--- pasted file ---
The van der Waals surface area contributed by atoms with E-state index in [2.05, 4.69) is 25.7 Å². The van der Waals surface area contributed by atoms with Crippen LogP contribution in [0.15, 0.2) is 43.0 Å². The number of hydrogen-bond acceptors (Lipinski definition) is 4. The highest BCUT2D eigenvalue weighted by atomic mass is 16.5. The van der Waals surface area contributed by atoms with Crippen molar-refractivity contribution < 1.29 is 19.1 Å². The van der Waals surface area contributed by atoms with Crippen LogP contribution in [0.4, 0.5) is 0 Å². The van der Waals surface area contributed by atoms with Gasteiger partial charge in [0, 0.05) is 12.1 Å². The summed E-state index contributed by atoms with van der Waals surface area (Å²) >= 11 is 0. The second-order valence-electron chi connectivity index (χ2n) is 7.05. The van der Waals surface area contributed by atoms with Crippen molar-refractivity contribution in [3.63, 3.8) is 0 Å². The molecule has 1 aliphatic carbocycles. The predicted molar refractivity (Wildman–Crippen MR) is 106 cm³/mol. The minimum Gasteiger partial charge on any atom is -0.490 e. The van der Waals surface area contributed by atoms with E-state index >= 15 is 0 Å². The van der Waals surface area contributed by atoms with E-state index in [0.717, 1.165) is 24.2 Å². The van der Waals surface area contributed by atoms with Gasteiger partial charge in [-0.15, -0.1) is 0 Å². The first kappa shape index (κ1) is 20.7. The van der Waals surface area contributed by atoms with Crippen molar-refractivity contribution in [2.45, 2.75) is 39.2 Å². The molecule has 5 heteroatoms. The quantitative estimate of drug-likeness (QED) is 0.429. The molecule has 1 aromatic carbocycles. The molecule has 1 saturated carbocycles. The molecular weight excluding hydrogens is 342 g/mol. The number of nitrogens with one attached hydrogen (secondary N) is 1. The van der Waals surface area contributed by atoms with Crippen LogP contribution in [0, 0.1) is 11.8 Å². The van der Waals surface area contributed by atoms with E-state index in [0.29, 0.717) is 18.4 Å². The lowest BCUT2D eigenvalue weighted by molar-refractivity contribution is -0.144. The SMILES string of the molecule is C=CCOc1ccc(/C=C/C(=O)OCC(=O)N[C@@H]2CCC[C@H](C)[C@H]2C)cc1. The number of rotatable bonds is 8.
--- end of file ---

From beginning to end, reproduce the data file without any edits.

The van der Waals surface area contributed by atoms with E-state index in [2.05, 4.69) is 25.7 Å². The van der Waals surface area contributed by atoms with Crippen LogP contribution in [0.15, 0.2) is 43.0 Å². The number of hydrogen-bond acceptors (Lipinski definition) is 4. The highest BCUT2D eigenvalue weighted by atomic mass is 16.5. The van der Waals surface area contributed by atoms with Crippen molar-refractivity contribution < 1.29 is 19.1 Å². The van der Waals surface area contributed by atoms with Crippen LogP contribution in [0.4, 0.5) is 0 Å². The van der Waals surface area contributed by atoms with Gasteiger partial charge in [0, 0.05) is 12.1 Å². The summed E-state index contributed by atoms with van der Waals surface area (Å²) >= 11 is 0. The second-order valence-electron chi connectivity index (χ2n) is 7.05. The van der Waals surface area contributed by atoms with Crippen molar-refractivity contribution in [3.63, 3.8) is 0 Å². The molecule has 1 aliphatic carbocycles. The predicted molar refractivity (Wildman–Crippen MR) is 106 cm³/mol. The minimum Gasteiger partial charge on any atom is -0.490 e. The van der Waals surface area contributed by atoms with E-state index >= 15 is 0 Å². The van der Waals surface area contributed by atoms with E-state index in [0.717, 1.165) is 24.2 Å². The van der Waals surface area contributed by atoms with Gasteiger partial charge in [-0.15, -0.1) is 0 Å². The first kappa shape index (κ1) is 20.7. The van der Waals surface area contributed by atoms with Crippen molar-refractivity contribution in [2.45, 2.75) is 39.2 Å². The molecule has 5 heteroatoms. The quantitative estimate of drug-likeness (QED) is 0.429. The molecule has 1 aromatic carbocycles. The molecule has 1 saturated carbocycles. The molecular weight excluding hydrogens is 342 g/mol. The number of nitrogens with one attached hydrogen (secondary N) is 1. The van der Waals surface area contributed by atoms with Crippen LogP contribution in [0, 0.1) is 11.8 Å². The van der Waals surface area contributed by atoms with E-state index in [0.29, 0.717) is 18.4 Å². The lowest BCUT2D eigenvalue weighted by molar-refractivity contribution is -0.144. The SMILES string of the molecule is C=CCOc1ccc(/C=C/C(=O)OCC(=O)N[C@@H]2CCC[C@H](C)[C@H]2C)cc1. The number of rotatable bonds is 8.